27/03/2013 - 09:42

Little time for Gray to settle into new role

27/03/2013 - 09:42


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Last week’s failed leadership tilt has sparked further upheaval in the Labor caucus and yet another ministerial reshuffle.

Little time for Gray to settle into new role

Last week’s failed leadership tilt has sparked further upheaval in the Labor caucus and yet another ministerial reshuffle.

WITH confidence in the federal Labor government at an all-time low, new Resources and Energy Minister Gary Gray has signalled his intention to provide a safe pair of hands in the key portfolio.

Mr Gray, a former ALP national secretary who holds the marginal Western Australian seat of Brand, was one of two junior ministers promoted to cabinet by Prime Minister Julia Gillard this week. Ms Gillard was forced to reshuffle her ministry for the fifth time in less than three years in the wake of an extraordinary week in federal politics, during which supporters of Kevin Rudd demanded a leadership spill, only for Mr Rudd to refuse to throw his hat into the ring. 

In the 24 hours after Ms Gillard was re-elected unopposed at a special caucus meeting, the government lost a wealth of ministerial experience and talent. Chastened by the catastrophic upheaval of the previous day’s events but unwilling to support the prime minister, several of Mr Rudd’s most prominent backers queued last Friday to announce their resignations, one by one, in the same room at Parliament House.

By the end of the day the government had lost the services of cabinet ministers Martin Ferguson and Chris Bowen, junior minister Kim Carr and all three of its whips, including chief government whip Joel Fitzgibbon.

Former Labor leader Simon Crean, whose remarkable interjection demanding Ms Gillard call a spill had capped off a week of unrelenting leadership speculation, was already gone. His sacking at the hands of Ms Gillard following his press conference was so swift that, by the time he entered the chamber for question time 30 minutes later, he was sitting on the back benches.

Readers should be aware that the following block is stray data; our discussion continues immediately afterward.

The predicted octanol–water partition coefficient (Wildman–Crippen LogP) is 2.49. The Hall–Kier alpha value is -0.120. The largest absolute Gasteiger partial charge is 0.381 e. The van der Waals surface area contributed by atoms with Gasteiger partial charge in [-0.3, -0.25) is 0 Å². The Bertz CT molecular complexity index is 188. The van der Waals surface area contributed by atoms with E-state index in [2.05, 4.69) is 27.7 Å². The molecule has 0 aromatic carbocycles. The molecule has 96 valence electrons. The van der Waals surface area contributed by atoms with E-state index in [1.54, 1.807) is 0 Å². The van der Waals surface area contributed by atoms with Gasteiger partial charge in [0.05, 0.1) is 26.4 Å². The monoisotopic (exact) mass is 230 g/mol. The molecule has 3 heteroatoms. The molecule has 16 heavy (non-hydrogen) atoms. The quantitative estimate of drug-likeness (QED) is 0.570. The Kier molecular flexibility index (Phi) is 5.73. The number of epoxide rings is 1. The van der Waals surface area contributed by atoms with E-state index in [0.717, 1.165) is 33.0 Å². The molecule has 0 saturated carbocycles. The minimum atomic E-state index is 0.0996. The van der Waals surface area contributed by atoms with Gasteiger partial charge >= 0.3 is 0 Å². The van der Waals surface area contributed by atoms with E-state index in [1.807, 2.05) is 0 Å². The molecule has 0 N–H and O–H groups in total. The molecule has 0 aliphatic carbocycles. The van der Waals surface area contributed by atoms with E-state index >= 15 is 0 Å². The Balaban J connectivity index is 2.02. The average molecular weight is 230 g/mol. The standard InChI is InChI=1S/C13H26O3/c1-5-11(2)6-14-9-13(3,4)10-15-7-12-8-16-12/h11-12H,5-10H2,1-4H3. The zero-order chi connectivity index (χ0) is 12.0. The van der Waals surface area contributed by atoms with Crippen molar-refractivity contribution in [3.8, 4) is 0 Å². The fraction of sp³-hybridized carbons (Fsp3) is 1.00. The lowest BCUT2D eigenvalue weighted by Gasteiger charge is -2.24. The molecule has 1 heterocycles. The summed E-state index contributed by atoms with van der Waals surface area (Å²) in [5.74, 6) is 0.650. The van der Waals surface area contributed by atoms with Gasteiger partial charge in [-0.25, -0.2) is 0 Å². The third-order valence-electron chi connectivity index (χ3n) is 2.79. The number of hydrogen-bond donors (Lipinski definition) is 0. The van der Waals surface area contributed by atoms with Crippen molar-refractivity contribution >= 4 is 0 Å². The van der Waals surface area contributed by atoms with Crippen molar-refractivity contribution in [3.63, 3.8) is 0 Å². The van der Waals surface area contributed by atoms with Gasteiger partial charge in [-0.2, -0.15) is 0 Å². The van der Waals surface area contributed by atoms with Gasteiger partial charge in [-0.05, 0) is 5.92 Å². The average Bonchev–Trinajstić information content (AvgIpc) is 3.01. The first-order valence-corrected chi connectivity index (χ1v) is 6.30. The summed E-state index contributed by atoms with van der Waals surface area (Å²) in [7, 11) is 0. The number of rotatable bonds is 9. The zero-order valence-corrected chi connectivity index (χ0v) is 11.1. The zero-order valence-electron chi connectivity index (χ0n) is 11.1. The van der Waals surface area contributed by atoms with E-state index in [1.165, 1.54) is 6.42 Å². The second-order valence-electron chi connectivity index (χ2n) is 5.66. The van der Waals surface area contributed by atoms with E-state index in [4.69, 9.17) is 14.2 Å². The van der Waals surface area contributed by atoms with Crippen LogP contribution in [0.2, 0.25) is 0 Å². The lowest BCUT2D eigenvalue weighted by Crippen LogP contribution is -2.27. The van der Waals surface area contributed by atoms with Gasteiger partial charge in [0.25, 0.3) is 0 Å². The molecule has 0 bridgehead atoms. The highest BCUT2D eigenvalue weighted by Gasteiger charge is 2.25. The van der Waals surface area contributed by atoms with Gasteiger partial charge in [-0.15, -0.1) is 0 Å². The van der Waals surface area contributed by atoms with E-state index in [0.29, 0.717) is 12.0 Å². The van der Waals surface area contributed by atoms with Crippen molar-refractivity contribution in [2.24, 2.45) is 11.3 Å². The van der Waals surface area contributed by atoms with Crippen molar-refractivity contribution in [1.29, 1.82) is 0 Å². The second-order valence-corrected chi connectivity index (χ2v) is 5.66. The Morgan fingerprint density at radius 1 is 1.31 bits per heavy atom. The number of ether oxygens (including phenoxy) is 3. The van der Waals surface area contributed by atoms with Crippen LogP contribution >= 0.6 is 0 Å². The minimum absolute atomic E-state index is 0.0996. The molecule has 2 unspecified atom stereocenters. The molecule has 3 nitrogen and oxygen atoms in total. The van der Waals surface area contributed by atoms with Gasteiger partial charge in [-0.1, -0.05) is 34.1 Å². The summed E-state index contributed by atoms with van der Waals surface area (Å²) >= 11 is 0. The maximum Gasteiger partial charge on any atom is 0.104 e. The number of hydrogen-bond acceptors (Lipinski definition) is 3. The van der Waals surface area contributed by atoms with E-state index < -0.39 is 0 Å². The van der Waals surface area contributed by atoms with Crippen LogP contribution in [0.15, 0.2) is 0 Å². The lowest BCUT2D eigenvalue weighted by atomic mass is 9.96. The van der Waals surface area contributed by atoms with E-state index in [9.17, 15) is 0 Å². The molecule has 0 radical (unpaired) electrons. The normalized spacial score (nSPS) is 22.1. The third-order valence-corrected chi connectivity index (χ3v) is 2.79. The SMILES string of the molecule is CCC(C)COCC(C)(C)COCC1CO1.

In the wake of his resignation, Mr Bowen was described by Mr Rudd as a future prime minister. High praise if from someone other than Mr Rudd, given his greatly diminished credibility within the Labor Party. 

The biggest departure of all though was that of Martin Ferguson, a parliamentary veteran who was lauded by the resources industry as an insightful and consultative minister.

With the government wrought by internal bloodletting and destabilisation, the need for Ms Gillard to stamp her authority on the ministry was essential. The promotion of Rudd supporter Anthony Albanese (who retained transport and infrastructure, and gained regional development and local government) was an anomaly in a reshuffle that rewarded loyalty, with senior Gillard backers Craig Emerson and Greg Combet handed extra responsibilities.

Mr Gray’s support for Ms Gillard has been similarly unwavering but his appointment to the resources portfolio is likely to serve the additional goal of restoring the business community’s confidence in the government, following the departure of his respected predecessor. 

Mr Gray is well versed in the resources industry, having spent six years working as an executive at Woodside Petroleum last decade. Industry groups welcomed his appointment, with Association of Mining and Exploration Companies chief executive Simon Bennison saying Mr Gray was well placed to take on a portfolio “in desperate need of reform”.